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Voices on Vaping — Public Health Problem or Smoking Cessation Tool?
By Lindsey Getz
Social Work Today
Vol. 20 No. 3 P. 16

Perspectives differ on the utility of e-cigarette use. What do researchers and clinicians say, and how can social workers best implement a harm reduction approach?

Vaping is a complicated issue and one that social workers are struggling to navigate. On one hand, they’ve been told that vaping is a safer alternative to smoking and a possible path to smoking cessation for their clients with substance use disorders. However, with the Surgeon General declaring youth vaping an epidemic, there is justifiable concern, leaving social workers wondering whether they should continue to stand behind these “alternative” recommendations.

Vaping is the use of an electronic cigarette (also referred to as e-cigs, vape pens, or electronic nicotine delivery systems). E-cigarettes work by heating nicotine (extracted from tobacco), flavorings, and other chemicals to create an aerosol that is inhaled.

Vaughan W. Rees, PhD, director of the Center for Global Tobacco Control at Harvard T.H. Chan School of Public Health, has been conducting research to inform regulatory strategies to reduce harms associated with tobacco use, and evaluates new and novel tobacco products for their addictive potential. Rees maintains that vaping offers an alternative to adult smokers who are looking for ways to help them quit their use of a far more deadly product—combustible tobacco.

“There is evidence that shows vaping is associated with an increased likelihood of making cessation attempts and even successfully quitting compared to what is considered best practice of cessation interventions,” Rees says. “Currently the science tells us that vaping is a less risky alternative to smoking, but that’s not to say that we don’t need to keep it out of the hands of kids. I think we need to understand the science and communicate it in a less emotional way. Naturally, we get emotional when kids are involved.”

Though the Surgeon General’s recent declaration of a youth epidemic is alarming, the Centers for Disease Control and Prevention (CDC) maintains the position that e-cigarettes have the potential to benefit adult smokers who are not pregnant if used as a complete substitute for regular cigarettes and other smoked tobacco products. However, in terms of youth, the CDC has declared that e-cigarettes are not safe for youth and young adults—as well as pregnant women and adults who do not currently use tobacco products.

A Harm Reduction Approach
It comes down to a matter of harm reduction, says Lala Ashenberg Straussner, PhD, LCSW, a professor at the New York University Silver School of Social Work and an internationally recognized authority on clinical approaches to substance use disorders.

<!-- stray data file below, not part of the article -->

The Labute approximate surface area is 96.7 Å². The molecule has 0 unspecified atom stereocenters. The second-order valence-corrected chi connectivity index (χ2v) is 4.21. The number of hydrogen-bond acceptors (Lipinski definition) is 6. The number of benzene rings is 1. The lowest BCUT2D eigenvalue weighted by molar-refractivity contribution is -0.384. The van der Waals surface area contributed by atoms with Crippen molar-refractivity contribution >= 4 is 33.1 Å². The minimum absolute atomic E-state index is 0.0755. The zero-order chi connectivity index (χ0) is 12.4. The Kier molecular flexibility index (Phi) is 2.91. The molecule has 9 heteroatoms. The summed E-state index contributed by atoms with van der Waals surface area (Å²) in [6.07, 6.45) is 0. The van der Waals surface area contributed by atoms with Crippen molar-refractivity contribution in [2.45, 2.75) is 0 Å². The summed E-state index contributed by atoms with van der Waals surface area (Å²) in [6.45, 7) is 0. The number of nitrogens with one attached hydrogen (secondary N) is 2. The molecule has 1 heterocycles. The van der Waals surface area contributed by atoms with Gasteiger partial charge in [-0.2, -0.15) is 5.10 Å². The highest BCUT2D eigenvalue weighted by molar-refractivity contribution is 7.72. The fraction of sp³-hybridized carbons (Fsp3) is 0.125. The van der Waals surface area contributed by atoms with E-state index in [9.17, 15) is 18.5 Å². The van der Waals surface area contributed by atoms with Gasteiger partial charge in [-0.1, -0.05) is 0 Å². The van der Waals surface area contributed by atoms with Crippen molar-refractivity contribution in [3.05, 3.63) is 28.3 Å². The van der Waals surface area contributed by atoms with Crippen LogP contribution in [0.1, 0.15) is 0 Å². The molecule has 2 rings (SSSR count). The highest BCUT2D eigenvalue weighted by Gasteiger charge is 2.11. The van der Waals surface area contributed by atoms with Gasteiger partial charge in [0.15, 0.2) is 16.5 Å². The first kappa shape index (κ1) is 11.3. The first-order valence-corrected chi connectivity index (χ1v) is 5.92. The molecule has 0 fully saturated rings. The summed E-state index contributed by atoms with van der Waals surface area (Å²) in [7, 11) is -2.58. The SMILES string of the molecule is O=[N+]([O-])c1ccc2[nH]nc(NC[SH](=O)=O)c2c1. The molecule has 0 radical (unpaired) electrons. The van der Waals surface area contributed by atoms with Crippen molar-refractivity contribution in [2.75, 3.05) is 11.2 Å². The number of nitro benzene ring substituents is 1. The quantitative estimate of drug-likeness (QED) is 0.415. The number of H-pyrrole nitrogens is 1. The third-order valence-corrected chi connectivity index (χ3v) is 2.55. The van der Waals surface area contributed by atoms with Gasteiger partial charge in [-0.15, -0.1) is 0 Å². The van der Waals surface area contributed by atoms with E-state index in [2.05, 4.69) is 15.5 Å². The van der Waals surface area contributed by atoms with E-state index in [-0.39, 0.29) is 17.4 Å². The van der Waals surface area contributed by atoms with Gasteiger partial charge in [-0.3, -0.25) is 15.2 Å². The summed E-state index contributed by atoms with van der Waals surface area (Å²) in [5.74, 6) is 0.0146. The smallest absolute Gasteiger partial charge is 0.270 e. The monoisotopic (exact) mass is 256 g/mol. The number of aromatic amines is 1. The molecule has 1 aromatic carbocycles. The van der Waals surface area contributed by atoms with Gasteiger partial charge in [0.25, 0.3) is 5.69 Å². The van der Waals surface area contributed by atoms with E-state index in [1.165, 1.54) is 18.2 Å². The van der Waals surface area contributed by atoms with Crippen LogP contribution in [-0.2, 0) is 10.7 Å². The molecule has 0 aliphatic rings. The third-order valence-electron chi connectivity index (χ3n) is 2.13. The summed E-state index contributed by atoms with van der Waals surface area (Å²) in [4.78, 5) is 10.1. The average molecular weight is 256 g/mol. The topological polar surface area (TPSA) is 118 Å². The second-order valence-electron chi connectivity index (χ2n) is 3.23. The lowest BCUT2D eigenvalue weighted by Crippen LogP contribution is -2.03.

“There is a harm reduction approach to utilizing e-cigarettes as an alternative to smoking,” Straussner says. “From the research, it appears that vaping is less dangerous than smoking and, with what we know so far, seems to be a better alternative. Ideally, my recommendation would be to abstain from both. However, we know enough to understand it’s not that simple and we need to help our clients with a harm reduction approach. Ultimately, we’d like to see our clients transition from cigarettes to e-cigarettes to abstinence—but this is where social work assessments come into play. We need to help them through the process and understand what it is that they need to succeed.”

According to Rees, none of this information is exactly new—or changed. What social workers have already likely been telling their clients—that vaping is less harmful than cigarettes—is still supported by the latest science. But the climate surrounding vaping has changed considerably with concern rising, mostly in response to the outbreak of lung injury associated with the use of e-cigarette or vaping products—EVALI, an acronym for e-cigarette or vaping product use-associated lung injury. However, it’s important to be clear that, according to the CDC, data show that tetrahydrocannabinol (THC)-containing e-cigarette products—particularly from informal sources such as friends, family, or illicit black-market dealers—are linked to most of these lung injury cases. That outbreak resulted in 68 confirmed deaths and a total of 2,807 hospitalizations.

David Abrams, PhD, a professor of social and behavioral sciences at New York University College of Global Public Health, is concerned that EVALI has led to panic—and overwhelming misinformation. Abrams says that the tragic vaping deaths were linked to THC tainted with vitamin E oils, which can dangerously coat the lungs. According to the CDC, vitamin E acetate has been strongly linked to the outbreak and has recommended that vitamin E acetate not be added to any e-cigarette or vaping products.

But according to Abrams, the misinformation is rampant, and many are associating vaping (in general) with the deaths. Abrams fears that the rising call for prohibitionist measures could potentially lead to smoking deaths if smokers who have switched go back to smoking or never try to switch because they believe nicotine vaping is as dangerous as smoking.